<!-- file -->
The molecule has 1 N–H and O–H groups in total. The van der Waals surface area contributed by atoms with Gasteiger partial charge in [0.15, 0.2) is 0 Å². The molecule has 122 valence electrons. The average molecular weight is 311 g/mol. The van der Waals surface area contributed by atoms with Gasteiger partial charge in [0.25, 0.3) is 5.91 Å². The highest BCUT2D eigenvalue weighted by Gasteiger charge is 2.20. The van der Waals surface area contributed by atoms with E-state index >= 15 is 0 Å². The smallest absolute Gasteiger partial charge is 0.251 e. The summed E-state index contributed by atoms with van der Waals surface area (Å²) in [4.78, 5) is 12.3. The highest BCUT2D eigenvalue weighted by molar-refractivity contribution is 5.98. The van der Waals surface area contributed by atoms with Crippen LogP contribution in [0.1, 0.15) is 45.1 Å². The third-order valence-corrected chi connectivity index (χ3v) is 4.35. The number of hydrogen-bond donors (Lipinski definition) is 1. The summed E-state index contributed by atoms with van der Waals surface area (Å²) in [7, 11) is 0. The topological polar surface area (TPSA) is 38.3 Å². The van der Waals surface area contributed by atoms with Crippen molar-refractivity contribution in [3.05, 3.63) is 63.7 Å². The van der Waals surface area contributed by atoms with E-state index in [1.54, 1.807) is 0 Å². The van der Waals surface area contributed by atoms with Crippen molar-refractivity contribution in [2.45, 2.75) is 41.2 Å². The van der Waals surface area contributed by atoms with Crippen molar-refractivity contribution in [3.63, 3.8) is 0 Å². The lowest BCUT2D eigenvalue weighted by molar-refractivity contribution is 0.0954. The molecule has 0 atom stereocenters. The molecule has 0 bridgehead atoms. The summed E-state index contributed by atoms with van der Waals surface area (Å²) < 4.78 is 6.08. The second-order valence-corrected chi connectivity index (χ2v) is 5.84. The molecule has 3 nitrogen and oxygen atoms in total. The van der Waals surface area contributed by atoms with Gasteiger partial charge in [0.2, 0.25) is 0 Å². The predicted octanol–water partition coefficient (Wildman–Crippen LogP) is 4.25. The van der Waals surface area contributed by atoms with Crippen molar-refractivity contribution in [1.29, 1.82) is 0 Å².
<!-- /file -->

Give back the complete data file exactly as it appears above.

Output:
The molecule has 1 N–H and O–H groups in total. The van der Waals surface area contributed by atoms with Gasteiger partial charge in [0.15, 0.2) is 0 Å². The molecule has 122 valence electrons. The average molecular weight is 311 g/mol. The van der Waals surface area contributed by atoms with Gasteiger partial charge in [0.25, 0.3) is 5.91 Å². The highest BCUT2D eigenvalue weighted by Gasteiger charge is 2.20. The van der Waals surface area contributed by atoms with E-state index >= 15 is 0 Å². The smallest absolute Gasteiger partial charge is 0.251 e. The summed E-state index contributed by atoms with van der Waals surface area (Å²) in [4.78, 5) is 12.3. The highest BCUT2D eigenvalue weighted by molar-refractivity contribution is 5.98. The van der Waals surface area contributed by atoms with Crippen LogP contribution in [0.1, 0.15) is 45.1 Å². The third-order valence-corrected chi connectivity index (χ3v) is 4.35. The number of hydrogen-bond donors (Lipinski definition) is 1. The summed E-state index contributed by atoms with van der Waals surface area (Å²) in [7, 11) is 0. The topological polar surface area (TPSA) is 38.3 Å². The van der Waals surface area contributed by atoms with Crippen molar-refractivity contribution in [3.05, 3.63) is 63.7 Å². The van der Waals surface area contributed by atoms with E-state index in [1.54, 1.807) is 0 Å². The van der Waals surface area contributed by atoms with Crippen molar-refractivity contribution in [2.45, 2.75) is 41.2 Å². The van der Waals surface area contributed by atoms with Crippen molar-refractivity contribution in [3.63, 3.8) is 0 Å². The lowest BCUT2D eigenvalue weighted by molar-refractivity contribution is 0.0954. The molecule has 0 atom stereocenters. The molecule has 0 bridgehead atoms. The summed E-state index contributed by atoms with van der Waals surface area (Å²) < 4.78 is 6.08. The second-order valence-corrected chi connectivity index (χ2v) is 5.84. The molecule has 3 nitrogen and oxygen atoms in total. The van der Waals surface area contributed by atoms with Gasteiger partial charge in [0.2, 0.25) is 0 Å². The predicted octanol–water partition coefficient (Wildman–Crippen LogP) is 4.25. The van der Waals surface area contributed by atoms with Crippen molar-refractivity contribution in [1.29, 1.82) is 0 Å².